(ran PW, PS editions)
Kent Fischer has covered Pasco schools for the past five years, during which time he won three first-place awards from the National Education Writers Association. As he prepared to leave for a new job in Dallas, he wrote down his thoughts of the state of public education in Pasco County schools and in Florida.
Consider yourselves lucky, Pasco parents. Your schools are pretty good, all things considered.
Could they be better? Certainly. Smaller schools, smaller classes and more vocational programs would be a good start.
But if you're a reasonably involved, "on-top-of-it" kind of parent, there is no reason your kids won't leave high school with at least a decent education.
Did you notice the caveat? I put the onus on you, parents, not the district.
I've written about education for 10 years. I've covered schools and the politics of education in three states. In my experience, there is only one absolute: Schools are only as good as parents make them.
For more than five years, I've watched, explored and probed the Pasco County School District. I witnessed some pretty good teaching. Occasionally, I saw ineptitude.
Know what I never saw? I never saw an honor roll kid whose parents didn't set high standards.
Don't get me wrong. Pasco has some mediocre teachers making dubious decisions, and I hear from affected parents and kids. Many of those families have legitimate gripes, and I've tried to shine a light on their problems.
But too often parents who have been "wronged" fail to reflect on their role in their kid's education. It's always somebody else's fault. Like the mother who called me about a year ago with her plan to sue the district for malpractice because her fifth-grade son could barely read.
A good story? Sure, until I discovered that her son had missed nearly three weeks of school that year. The mom hung up on me when I asked why her son was so often truant.
That doesn't mean that the district is without warts.
Schools today (and it's not just Pasco) put too much emphasis on the college track. We've forgotten about the kids in the middle, the kids who would rather build something than deconstruct it. Somewhere along the way we've convinced ourselves that college is the only path to a successful, prosperous life.
It's not entirely the schools' fault. State graduation standards emphasize the academic, not the vocational. It's as if the politicians and educrats who make these rules never needed the services of a plumber.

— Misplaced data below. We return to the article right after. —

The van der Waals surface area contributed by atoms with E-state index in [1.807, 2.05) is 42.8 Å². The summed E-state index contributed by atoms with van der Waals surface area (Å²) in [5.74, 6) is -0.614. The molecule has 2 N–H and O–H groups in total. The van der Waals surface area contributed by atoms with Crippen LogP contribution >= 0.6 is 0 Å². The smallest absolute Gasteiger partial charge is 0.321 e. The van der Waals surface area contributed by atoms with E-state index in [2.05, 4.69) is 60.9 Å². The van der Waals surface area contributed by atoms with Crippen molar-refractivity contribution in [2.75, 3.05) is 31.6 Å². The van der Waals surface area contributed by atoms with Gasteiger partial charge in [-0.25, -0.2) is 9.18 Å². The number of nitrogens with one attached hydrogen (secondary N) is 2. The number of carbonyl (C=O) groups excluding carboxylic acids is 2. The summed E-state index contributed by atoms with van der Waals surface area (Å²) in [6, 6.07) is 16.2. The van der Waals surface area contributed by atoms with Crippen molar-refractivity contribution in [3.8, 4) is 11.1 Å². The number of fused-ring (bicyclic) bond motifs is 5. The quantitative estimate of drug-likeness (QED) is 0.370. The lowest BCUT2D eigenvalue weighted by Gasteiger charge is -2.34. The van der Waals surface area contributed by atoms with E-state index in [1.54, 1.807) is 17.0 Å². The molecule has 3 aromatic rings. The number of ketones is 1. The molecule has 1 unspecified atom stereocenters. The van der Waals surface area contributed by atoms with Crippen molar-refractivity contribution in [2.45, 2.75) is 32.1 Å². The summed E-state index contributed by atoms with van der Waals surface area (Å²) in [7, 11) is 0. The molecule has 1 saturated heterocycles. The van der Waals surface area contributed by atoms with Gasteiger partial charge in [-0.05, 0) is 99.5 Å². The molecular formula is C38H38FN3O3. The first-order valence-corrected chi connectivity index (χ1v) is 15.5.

If you're bright, you've got options: advanced placement, honors classes, even college courses. If you've got a learning disability, there's a special education system in place to ensure your needs are met (at least in theory).
But what have we done for kids in the middle? Little more than pack them into classes with three dozen other lemmings. The result: Detached kids in a herd of mediocrity.
The problem is compounded when you consider that nobody crams more kids into its schoolhouses than Florida.
Walk into any high school and you'll be swamped by a sea of faces, particularly in grow-grow Pasco, where red portable classrooms pepper campuses like pimples on a teenager.
Pasco's nine high schools average 1,631 students. Middle schools aren't much better. At nearly half of Pasco's elementary schools, enrollment is greater than 700, and three of them have enrollments topping 1,000.
Compare that to the size of the average American elementary school: 482.
Florida schools are simply too big. Never was that point made more clear than last spring, when I examined the state's publicly funded charter school movement.
Over and over I asked parents why they were fleeing their neighborhood schools for unproven charters. Invariably, I heard the same answer: County schools are too big. Charters are smaller, more friendly and so are worth the risk.
I doubt that Florida will ever seriously tackle this issue. One of the very first stories I covered at the Times was a special legislative session in 1997. It was convened to reduce the state's reliance on portables, but politicians balked when they saw the price tag.
To their credit, they borrowed $2.7-billion to pay for new schools (less than half of what was needed). But they undermined the effort by allowing bureaucrats to count thousands of portables as permanent classroom space. The change meant that overnight, without building a single school, Florida's classrooms went from critically jammed to uncomfortably crowded.
That's typical Florida. Rather than deal with an educational issue, bureaucrats would rather make it go away with a wink, or fix it on the cheap. Just look at the governor's disdain for the class-size reduction amendment, the new requirement that Florida make a serious dent in classroom crowding. It's an expensive mandate, and Jeb Bush wants no part of it.
That kind of attitude is a shame, because good teaching is all about relationships, not standardized test scores. Education is about kids, parents and teachers working together and having confidence in one another. The average high school teacher instructs about 150 kids every day. Personal attention? Only if you fight for it. And how many kids are going to make that kind of effort?
Given everything working against it _ big schools, aloof parents, overwhelmed teachers _ it's a wonder Florida's public education system hasn't collapsed.
Some think that it has. High dropout rates, the proliferation of charter schools and a chronic teacher shortage are evidence that public schools are broken, critics argue.
My take: We got what we paid for.
The good news is that vigilant parents can overcome many of the system's shortfalls. Indifferent parenting makes them insurmountable.